Finally, NSX was amazing because of its context, which this is completely missing. In 1990 Honda was teaming up with McClaren and winning F1 championships. In 1990, all aluminum road cars weren’t really a thing. In 1990, vtec was a cutting edge technology and a major Honda perk. In 1990, Honda had some ultra famous star named Senna who they could attach to their brand. And it all worked. And in 1990, Honda was still just an underrespected Japanese brand, who could undercut a Ferrari by 50%.

        This product of focus groups is none of those things. It is a rehash of a bunch of things that a bunch of other companies have done, it has no relation to motorsport, it could just as easily be made by VW or Citroen, or Toyota or GM and it wouldn’t gain or lose anything.

        If hype, pimping a revered badge, and “meh” made a supercar… well here it is. The only “unusual thing” is “designed by a woman”. Doesn’t really captivate my imagination or interest.

  3. mister k says:

    shame the only women you’ll see driving these will be 80 years old

  4. Aaron Cake says:

    I’ll be at the auto show on Saturday so will take a good look at the NSX. However to me it looks very generic. Like all supercars these days. They have all taken the same basic shape. Aside from the a-pillars, nothing about this design seems to tie into the old NSX.

  5. Jon says:

    That’s a great looking car, but not a great looking NSX.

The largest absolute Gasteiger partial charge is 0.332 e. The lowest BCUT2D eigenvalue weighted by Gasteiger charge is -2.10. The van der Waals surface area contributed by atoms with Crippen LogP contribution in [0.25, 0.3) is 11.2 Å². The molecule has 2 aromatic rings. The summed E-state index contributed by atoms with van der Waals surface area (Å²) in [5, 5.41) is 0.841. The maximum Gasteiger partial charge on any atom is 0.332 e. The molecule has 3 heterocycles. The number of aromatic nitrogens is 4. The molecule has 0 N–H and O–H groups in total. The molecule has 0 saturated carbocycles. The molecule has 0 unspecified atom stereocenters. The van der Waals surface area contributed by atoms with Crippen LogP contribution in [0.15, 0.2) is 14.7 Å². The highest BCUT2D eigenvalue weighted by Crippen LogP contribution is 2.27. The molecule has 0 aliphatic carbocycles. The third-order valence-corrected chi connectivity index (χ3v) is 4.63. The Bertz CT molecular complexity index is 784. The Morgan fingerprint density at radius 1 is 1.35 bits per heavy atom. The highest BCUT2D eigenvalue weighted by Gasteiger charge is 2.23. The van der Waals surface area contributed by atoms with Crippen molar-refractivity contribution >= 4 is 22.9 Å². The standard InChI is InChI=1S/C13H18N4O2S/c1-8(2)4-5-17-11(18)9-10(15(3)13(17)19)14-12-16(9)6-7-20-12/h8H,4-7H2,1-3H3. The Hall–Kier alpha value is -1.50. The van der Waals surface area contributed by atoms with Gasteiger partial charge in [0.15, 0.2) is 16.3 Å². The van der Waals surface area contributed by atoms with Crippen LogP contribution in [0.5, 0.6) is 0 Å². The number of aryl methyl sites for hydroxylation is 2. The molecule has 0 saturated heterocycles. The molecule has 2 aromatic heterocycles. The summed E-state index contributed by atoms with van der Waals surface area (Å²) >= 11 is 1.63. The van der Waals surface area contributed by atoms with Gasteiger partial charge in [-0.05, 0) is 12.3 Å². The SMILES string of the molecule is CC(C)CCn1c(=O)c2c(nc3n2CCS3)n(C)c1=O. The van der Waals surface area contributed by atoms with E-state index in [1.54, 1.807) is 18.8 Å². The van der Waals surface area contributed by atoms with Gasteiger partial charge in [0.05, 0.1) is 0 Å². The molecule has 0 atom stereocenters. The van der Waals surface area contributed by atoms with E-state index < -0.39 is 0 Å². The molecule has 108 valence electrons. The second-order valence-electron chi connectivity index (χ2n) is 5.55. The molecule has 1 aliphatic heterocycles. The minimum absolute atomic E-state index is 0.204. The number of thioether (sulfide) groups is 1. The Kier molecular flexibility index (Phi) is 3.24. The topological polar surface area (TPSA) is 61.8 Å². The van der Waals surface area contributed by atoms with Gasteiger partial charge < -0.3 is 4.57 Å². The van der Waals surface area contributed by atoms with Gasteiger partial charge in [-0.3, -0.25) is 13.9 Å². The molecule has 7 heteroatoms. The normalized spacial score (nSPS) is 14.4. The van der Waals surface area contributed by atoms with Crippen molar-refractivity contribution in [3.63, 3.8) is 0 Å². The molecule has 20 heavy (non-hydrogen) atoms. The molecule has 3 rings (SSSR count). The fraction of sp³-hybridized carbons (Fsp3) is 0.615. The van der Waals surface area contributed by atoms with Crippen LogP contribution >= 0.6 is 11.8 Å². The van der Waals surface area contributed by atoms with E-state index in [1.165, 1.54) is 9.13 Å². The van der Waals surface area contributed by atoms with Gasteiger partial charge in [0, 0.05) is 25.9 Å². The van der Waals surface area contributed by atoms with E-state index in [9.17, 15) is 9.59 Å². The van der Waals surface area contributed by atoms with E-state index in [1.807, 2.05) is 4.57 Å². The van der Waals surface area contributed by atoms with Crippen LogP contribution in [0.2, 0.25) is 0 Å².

6. Damian Muzi says:

    Honda, with this new car, I believe has gone against everything that the original NSW was about. Turbo chargers? electric motors? Where is the purity in all that?
    Sure, it’ll be more comfortable than a 911, or F458, but what about the purity behind the original aluminium chassis? The original NSW had Ayrton Senna blood lines in it. This car looks like another me-too mid engined car, with soft -not inyour face- styling. I cannot see myself ever wanting one, but others might. Would have been nice to have more F1 inspired technological advancements such as a carbon chassis (the Afla 4C has one), rather than Civic Hybrid genes….

    • JHMBB2 says:

      I’m just glad it doesn’t sport another variation of the J35 with port injection.

      The turbos and electric motors are F1 inspired, which is why I’m okay with it. I’m a N/A guy myself, and the electric motors are “meh” to me , but hey it is standing up to it’s name “New Sportscar eXperiment”. They’re trying new things and “experimenting”. I’m sure they would’ve done carbon body, but it’s not the engineers who run the show anymore, it’s the suits these days. Frankly, I’m surprised this car even happened.

  7. xs10shl says:

    Anyone who has driven a car from the 60s will appreciate the value of narrow A-pillars, and the unobstructed foreword view they help create. IMHO, it seems probable that the modern chunky-A-pillar-blind-spot may cause more fatalities than they save, stuffed with all their government-mandated safety equipment.

  8. creakyjoints says:

    Total ripoff of the Audi R8/10.

  9. CarlG says:

    i like it… it’s not as clean as the original one, but the competitors back then were seriously lacking so acura had the chance to rock the world. now everyone is jumping into the supercar game so it’s much harder to bring out a gamechanger. you could say that the original nsx created that environment so if this one isnt as ‘wow’ it’s only cuz the original changed the game so much